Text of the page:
The first use of compressed air did not come from compressors but the human lung. Healthy lungs can exert a pressure of .3 to 1.2 psi. Primitive people used the power of their lungs to propel darts from a blow gun. We use our lungs to blow off debris, stoke a fire, create sounds by voice and by musical instruments.
Around the third millennium B.C. , people began to melt metals such as gold, copper, tin and lead. Higher temperatures were needed requiring large volumes of air to stoke the furnaces: more than what the human lung could provide. Egyptian and Sumerian metallurgists used the wind directed through pipes for their work. Eventually these were replaced by hand-operated bellows and then around 1500 B.C. the more efficient foot bellows came into use.
Bellows driven by foot or by water wheel proved a reliable compressor for more than 2,000 years. But as blast furnaces developed, so did the need for increased air compression. In 1762, John Smeaton built a water wheel-driven blowing cylinder that began to replace the bellows. Inventor John Wilkinson introduced an efficient blasting machine in England in 1776 and age of pneumatic energy became universally embraced.
Thus far, air compression was used mostly for the mining and the fabrication of metals. Blowing machines supplied a combustion blast to metallurgic furnaces and ventilation to underground mines. The idea of using compressed air to transmit energy became popular about 1800 when the newly invented pneumatic rock drill was used to connect Italy and France with an 8-mile rail tunnel under Mt. Cenis. This was a super feat for its time and garnered international interest spawning a flurry of inventions from air operated motors to clocks to beer dispensers.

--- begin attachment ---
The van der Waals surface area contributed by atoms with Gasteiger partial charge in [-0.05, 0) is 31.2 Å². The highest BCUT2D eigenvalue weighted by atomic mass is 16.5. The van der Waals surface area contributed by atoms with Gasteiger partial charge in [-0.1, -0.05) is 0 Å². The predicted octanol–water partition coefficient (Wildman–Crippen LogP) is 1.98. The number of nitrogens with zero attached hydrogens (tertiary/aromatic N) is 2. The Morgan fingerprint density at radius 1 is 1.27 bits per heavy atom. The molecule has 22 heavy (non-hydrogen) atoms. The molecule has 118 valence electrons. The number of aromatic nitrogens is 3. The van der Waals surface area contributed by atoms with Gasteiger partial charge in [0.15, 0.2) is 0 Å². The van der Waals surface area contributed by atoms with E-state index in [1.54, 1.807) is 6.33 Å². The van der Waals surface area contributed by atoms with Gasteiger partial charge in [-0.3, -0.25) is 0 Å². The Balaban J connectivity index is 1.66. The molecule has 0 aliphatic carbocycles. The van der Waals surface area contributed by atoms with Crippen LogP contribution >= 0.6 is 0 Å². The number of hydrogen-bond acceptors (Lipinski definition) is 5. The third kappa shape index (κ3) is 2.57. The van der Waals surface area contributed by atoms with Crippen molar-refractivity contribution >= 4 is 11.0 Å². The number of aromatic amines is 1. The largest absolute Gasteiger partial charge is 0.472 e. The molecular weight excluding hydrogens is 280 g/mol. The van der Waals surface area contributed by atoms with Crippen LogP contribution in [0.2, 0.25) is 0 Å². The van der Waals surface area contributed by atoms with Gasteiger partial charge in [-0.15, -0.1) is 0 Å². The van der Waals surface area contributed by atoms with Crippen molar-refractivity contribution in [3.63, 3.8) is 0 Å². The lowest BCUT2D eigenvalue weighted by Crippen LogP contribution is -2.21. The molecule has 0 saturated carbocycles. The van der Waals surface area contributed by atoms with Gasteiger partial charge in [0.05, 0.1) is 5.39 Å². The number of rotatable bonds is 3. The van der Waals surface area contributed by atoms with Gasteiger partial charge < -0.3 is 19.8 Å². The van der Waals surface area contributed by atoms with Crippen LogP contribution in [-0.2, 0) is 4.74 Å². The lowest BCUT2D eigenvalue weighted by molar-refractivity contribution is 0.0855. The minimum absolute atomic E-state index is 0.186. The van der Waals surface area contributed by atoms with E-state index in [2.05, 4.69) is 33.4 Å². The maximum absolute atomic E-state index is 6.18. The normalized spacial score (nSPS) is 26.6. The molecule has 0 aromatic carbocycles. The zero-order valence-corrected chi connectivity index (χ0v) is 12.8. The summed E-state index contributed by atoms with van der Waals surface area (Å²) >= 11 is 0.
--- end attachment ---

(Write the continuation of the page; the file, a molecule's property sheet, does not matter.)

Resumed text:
Many engineers theorized compressed air as the energy distribution system of the future. However, electricity advocates held strong to their belief that pneumatic plants would eventually be trumped by electricity. Neither side was truly right and the debate still festers today. Much emphasis is being placed on energy conservation and the use of compressed air. The argument holds true today as it did back then, compressed air is a viable sources of transferring energy and will not go away. It’s prudent use of compressed air, as with any energy source, that is paramount.
The use of drilled or open pipe is energy wasteful. For 30 years EXAIR has been helping conserve compressed air with their engineered nozzles. These are designed to provide greater volumes of air than the volume of compressed air used which is a green alternative to drying, cooling, and blow off applications.
If you are interested in conserving your compressed air, one of our application engineers would be happy to assist you. Feel welcomed to give them a call at 1-800-903-9247 or click the chat icon in the upper left hand corner of this page.